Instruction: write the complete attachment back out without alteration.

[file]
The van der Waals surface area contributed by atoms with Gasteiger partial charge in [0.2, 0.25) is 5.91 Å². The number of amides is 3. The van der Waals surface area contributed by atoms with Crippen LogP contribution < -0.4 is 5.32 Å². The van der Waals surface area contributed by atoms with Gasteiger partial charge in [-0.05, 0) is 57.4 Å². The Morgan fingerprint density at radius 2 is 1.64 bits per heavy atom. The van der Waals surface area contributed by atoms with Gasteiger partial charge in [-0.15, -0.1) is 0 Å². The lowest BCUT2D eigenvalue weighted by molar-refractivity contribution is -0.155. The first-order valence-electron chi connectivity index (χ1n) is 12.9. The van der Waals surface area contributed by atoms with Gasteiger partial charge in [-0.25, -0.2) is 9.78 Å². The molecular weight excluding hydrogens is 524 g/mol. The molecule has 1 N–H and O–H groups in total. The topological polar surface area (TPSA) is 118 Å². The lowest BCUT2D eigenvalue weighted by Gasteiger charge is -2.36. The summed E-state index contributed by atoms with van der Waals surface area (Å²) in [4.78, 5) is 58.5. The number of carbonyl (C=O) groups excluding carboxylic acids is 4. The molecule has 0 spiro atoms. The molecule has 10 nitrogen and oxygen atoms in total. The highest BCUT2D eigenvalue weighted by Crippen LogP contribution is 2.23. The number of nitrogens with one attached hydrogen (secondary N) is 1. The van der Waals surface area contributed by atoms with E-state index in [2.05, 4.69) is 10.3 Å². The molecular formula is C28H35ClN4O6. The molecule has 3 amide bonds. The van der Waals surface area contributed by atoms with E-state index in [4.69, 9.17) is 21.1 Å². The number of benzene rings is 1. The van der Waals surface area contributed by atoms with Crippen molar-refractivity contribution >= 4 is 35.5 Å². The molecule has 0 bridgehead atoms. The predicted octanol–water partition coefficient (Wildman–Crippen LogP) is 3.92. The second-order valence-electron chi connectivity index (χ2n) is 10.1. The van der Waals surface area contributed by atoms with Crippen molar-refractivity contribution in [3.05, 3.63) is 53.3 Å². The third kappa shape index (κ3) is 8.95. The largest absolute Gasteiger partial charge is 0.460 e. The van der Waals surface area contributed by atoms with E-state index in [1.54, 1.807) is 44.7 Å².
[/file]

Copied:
The van der Waals surface area contributed by atoms with Gasteiger partial charge in [0.2, 0.25) is 5.91 Å². The number of amides is 3. The van der Waals surface area contributed by atoms with Crippen LogP contribution < -0.4 is 5.32 Å². The van der Waals surface area contributed by atoms with Gasteiger partial charge in [-0.05, 0) is 57.4 Å². The Morgan fingerprint density at radius 2 is 1.64 bits per heavy atom. The van der Waals surface area contributed by atoms with Gasteiger partial charge in [-0.15, -0.1) is 0 Å². The lowest BCUT2D eigenvalue weighted by molar-refractivity contribution is -0.155. The first-order valence-electron chi connectivity index (χ1n) is 12.9. The van der Waals surface area contributed by atoms with Gasteiger partial charge in [-0.25, -0.2) is 9.78 Å². The molecular weight excluding hydrogens is 524 g/mol. The molecule has 1 N–H and O–H groups in total. The topological polar surface area (TPSA) is 118 Å². The lowest BCUT2D eigenvalue weighted by Gasteiger charge is -2.36. The summed E-state index contributed by atoms with van der Waals surface area (Å²) in [4.78, 5) is 58.5. The number of carbonyl (C=O) groups excluding carboxylic acids is 4. The molecule has 0 spiro atoms. The molecule has 10 nitrogen and oxygen atoms in total. The highest BCUT2D eigenvalue weighted by Crippen LogP contribution is 2.23. The number of nitrogens with one attached hydrogen (secondary N) is 1. The van der Waals surface area contributed by atoms with E-state index in [2.05, 4.69) is 10.3 Å². The molecular formula is C28H35ClN4O6. The molecule has 3 amide bonds. The van der Waals surface area contributed by atoms with E-state index in [4.69, 9.17) is 21.1 Å². The number of benzene rings is 1. The van der Waals surface area contributed by atoms with Crippen molar-refractivity contribution >= 4 is 35.5 Å². The molecule has 0 bridgehead atoms. The predicted octanol–water partition coefficient (Wildman–Crippen LogP) is 3.92. The second-order valence-electron chi connectivity index (χ2n) is 10.1. The van der Waals surface area contributed by atoms with Crippen molar-refractivity contribution in [3.05, 3.63) is 53.3 Å². The third kappa shape index (κ3) is 8.95. The largest absolute Gasteiger partial charge is 0.460 e. The van der Waals surface area contributed by atoms with E-state index in [1.54, 1.807) is 44.7 Å².